We were about to abort, but I decided to try going barefoot with my pant legs hiked up high to attempt a crossing.  It worked, but the current was indeed strong and I was up to my knees in water.  We both managed to make it across, and thankfully didn’t have to do anymore major crossings that night.  We found a lovely campsite, the sun came out, and we had a really relaxing evening, especially knowing we had the whole place to ourselves. 🏕

Given the impending rain forecasted to start early on Friday, and having seen how flooded everything was already, we chose to hike back out on Thursday so that our 2400-foot elevation gain would not be made more miserable by being soaking wet on top of it.  We had made a game plan for the next Overall Run river crossing with another impromptu log bridge we found, but this run had split into two sections, and the next crossing had nothing to offer.  So, we got resourceful and built our own log bridge with what we could find lying around near the water.  It worked and we made it across! 😀

We knew we had at least two more major river run crossings, but the next one called Keyser Run turned out to be smaller and easily managed.  At this point, we thought we were home free, but the last crossing of Compton Run turned out to be another challenging one.  We built another log bridge and made it across.  Phew!  Now we just had to finish hauling our butts up the mountain.  We saw a solitary man heading down, but no one else.  After finally making it back up, we were thankful to have finished.  I would not do this hike again unless it was much later in the season when the river runs die down and the crossings are not an issue.  I can tell that these trails do not get a lot of use or are as well maintained after you pass the popular Overall Run Falls.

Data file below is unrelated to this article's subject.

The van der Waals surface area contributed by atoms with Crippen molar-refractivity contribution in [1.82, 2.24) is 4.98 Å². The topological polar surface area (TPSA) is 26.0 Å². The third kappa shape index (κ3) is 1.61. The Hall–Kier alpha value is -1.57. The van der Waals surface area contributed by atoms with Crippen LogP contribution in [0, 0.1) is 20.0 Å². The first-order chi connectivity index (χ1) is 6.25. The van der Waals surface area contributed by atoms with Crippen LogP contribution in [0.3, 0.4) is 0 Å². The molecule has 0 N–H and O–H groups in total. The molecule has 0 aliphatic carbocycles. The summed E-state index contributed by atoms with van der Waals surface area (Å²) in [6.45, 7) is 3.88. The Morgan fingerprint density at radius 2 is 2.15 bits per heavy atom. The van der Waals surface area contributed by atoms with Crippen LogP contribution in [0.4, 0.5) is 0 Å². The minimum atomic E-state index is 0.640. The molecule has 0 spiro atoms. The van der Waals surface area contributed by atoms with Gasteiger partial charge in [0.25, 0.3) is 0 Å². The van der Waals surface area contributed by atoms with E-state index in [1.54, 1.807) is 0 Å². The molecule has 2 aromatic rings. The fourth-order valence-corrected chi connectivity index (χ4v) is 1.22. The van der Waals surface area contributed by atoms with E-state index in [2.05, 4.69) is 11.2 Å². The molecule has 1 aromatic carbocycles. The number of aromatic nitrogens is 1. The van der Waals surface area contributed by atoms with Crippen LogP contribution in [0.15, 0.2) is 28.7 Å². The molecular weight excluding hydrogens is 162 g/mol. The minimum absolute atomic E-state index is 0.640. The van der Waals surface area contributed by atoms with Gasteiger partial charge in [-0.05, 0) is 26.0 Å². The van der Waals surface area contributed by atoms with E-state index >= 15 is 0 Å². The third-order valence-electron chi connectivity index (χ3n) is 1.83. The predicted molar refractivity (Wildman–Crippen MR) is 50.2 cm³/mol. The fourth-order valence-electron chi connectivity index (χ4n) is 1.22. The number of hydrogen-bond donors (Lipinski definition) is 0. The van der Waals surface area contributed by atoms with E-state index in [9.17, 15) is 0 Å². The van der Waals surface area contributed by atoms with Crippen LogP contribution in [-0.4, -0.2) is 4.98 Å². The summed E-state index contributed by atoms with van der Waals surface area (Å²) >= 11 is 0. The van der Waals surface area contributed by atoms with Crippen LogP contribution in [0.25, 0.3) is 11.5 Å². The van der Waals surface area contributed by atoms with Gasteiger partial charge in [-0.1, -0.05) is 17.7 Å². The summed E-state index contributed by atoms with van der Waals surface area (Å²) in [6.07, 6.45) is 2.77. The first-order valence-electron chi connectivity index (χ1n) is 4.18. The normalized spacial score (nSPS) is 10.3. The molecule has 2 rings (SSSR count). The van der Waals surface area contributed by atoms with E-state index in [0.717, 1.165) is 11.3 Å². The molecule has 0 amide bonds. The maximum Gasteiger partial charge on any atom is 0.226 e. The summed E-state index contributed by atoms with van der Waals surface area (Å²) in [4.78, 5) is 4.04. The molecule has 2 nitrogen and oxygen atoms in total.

If you’re looking for solitude, you can get that in spades here, but make sure to bring bug spray, wear long pants because of ticks and poison ivy, wear shoes with water proofing material, and be prepared to get wet crossing rivers in the water or to build your own crossings.  If you don’t like that much of an adventure, camping near Overall Run Falls is an option.  Otherwise, something closer to the central Shenandoah NP region may be better maintained, and also have more people frequenting the trails.  

After hiking back out, we stopped at the Headmaster’s Pub in Sperryville on our way back to get a well-deserved beer and lunch.  This establishment has a large outdoor patio and adjoining game room as well as the main bar area with booths.  I ate their reuben with fries and Matt got their Headmaster burger.  We always like to get a burger and a beer after backpacking, and this was just what we were looking for. 👍

Our time in Shenandoah was not extensive, but there were several incredible views from Skyline, and plenty of areas to explore that weren’t overly crowded (at least in the springtime).  If you love those mountainous views and don’t mind some more rugged trails, this area is beautiful and provides some rewarding hikes.  

One thought on “The Beautiful Shenandoah National Park

  1. The first hike sounds amazing! I love seeing those orange newts! The second hike sounds awful – I hate hiking when it’s wet like that. I’m shocked by how flooded those trails were!

    Liked by 1 person